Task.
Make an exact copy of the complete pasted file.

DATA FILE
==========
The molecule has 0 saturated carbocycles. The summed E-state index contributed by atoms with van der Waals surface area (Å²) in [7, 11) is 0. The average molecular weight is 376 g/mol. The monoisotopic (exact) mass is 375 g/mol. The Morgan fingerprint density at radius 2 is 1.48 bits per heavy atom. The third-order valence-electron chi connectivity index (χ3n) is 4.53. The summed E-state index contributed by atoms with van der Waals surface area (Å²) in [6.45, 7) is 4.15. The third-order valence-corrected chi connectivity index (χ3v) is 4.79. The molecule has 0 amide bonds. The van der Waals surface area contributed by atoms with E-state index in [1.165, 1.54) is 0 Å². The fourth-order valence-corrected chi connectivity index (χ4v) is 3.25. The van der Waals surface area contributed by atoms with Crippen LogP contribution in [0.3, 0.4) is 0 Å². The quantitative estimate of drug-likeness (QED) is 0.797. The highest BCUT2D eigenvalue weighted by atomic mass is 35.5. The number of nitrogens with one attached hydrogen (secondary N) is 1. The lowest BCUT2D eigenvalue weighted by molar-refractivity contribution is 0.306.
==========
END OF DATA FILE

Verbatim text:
The molecule has 0 saturated carbocycles. The summed E-state index contributed by atoms with van der Waals surface area (Å²) in [7, 11) is 0. The average molecular weight is 376 g/mol. The monoisotopic (exact) mass is 375 g/mol. The Morgan fingerprint density at radius 2 is 1.48 bits per heavy atom. The third-order valence-electron chi connectivity index (χ3n) is 4.53. The summed E-state index contributed by atoms with van der Waals surface area (Å²) in [6.45, 7) is 4.15. The third-order valence-corrected chi connectivity index (χ3v) is 4.79. The molecule has 0 amide bonds. The van der Waals surface area contributed by atoms with E-state index in [1.165, 1.54) is 0 Å². The fourth-order valence-corrected chi connectivity index (χ4v) is 3.25. The van der Waals surface area contributed by atoms with Crippen LogP contribution in [0.3, 0.4) is 0 Å². The quantitative estimate of drug-likeness (QED) is 0.797. The highest BCUT2D eigenvalue weighted by atomic mass is 35.5. The number of nitrogens with one attached hydrogen (secondary N) is 1. The lowest BCUT2D eigenvalue weighted by molar-refractivity contribution is 0.306.